While the hemostatic effect of a device can be assessed immediately on site, the adhesion prevention aspect can be valued only in the intermediate or later course. Additionally, the judgment is difficult since, although up to more than 90% of patients develop adhesions, not all of them experience complications [1, 2, 4]. Thus, the most compelling verification for efficiency of an adhesion prevention device might be demonstrated in patients who have an indication for a second-look laparoscopy (SLL).
Adhesions also play a central role in women with surgery for extended endometriosis since they are known to occur frequently and to be a cause for secondary female infertility [3, 6, 7, 16]. Thus, the proof that adhesions have not developed postoperatively is essential.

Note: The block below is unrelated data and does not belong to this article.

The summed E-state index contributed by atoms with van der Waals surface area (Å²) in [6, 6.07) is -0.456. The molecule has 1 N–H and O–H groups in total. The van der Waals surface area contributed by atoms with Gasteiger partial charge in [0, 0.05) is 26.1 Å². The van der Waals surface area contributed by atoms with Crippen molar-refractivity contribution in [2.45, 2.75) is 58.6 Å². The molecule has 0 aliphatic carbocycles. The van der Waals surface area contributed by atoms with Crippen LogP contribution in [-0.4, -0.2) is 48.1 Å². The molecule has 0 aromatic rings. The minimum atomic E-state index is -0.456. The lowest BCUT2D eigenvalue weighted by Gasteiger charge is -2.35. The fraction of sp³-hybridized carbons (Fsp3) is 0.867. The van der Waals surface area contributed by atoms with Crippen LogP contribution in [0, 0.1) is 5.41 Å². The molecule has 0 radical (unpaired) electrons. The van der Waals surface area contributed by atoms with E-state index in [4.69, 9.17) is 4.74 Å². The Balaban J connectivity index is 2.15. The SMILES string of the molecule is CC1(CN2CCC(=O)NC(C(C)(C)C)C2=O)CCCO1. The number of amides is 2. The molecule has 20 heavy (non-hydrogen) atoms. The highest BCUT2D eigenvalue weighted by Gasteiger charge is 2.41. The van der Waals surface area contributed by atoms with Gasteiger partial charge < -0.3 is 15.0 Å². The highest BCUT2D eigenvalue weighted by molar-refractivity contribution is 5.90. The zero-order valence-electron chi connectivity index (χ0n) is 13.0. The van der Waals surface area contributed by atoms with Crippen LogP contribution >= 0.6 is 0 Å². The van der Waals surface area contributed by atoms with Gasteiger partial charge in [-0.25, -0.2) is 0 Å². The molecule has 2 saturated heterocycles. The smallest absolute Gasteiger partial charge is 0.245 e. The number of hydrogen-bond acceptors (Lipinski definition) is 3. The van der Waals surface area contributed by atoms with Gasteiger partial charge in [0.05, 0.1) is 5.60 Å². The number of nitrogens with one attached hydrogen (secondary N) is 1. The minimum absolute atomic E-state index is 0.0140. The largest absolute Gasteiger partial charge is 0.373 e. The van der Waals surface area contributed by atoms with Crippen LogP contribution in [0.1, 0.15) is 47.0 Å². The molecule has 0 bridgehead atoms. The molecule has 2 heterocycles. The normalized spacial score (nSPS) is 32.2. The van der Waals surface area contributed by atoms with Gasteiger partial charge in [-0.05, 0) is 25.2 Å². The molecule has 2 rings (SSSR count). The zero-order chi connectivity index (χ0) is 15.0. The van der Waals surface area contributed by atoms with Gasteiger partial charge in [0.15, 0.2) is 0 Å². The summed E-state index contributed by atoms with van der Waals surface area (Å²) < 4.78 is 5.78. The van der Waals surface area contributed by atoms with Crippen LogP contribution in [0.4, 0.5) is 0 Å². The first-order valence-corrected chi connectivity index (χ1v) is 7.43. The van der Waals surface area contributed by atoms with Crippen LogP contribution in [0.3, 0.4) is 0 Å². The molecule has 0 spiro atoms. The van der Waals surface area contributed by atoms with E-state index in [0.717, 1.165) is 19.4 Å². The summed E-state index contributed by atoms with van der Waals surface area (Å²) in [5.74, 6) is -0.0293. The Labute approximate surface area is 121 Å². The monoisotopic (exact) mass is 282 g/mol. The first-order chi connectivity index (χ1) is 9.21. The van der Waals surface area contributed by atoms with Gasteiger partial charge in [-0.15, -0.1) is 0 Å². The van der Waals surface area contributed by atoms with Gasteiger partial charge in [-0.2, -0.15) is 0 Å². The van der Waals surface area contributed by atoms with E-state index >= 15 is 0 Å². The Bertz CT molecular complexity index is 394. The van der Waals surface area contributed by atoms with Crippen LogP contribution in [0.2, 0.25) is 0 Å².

With 4DryField PH (PlantTec Medical GmbH, Bad Bevensen, Germany), a product certified for both adhesion prevention and hemostasis is available on the market. The efficacy of the product in the field of adhesion prevention has been shown in experimental studies [17, 18].
This clinical study was conducted to evaluate whether the experimental adhesion prevention results could be reproduced in surgery, particularly gynecological surgery. Since adhesion prevention basically can only be approved by second-look visual control, this study includes only patients in whom second-look laparoscopy was performed.
2. Patients and Methods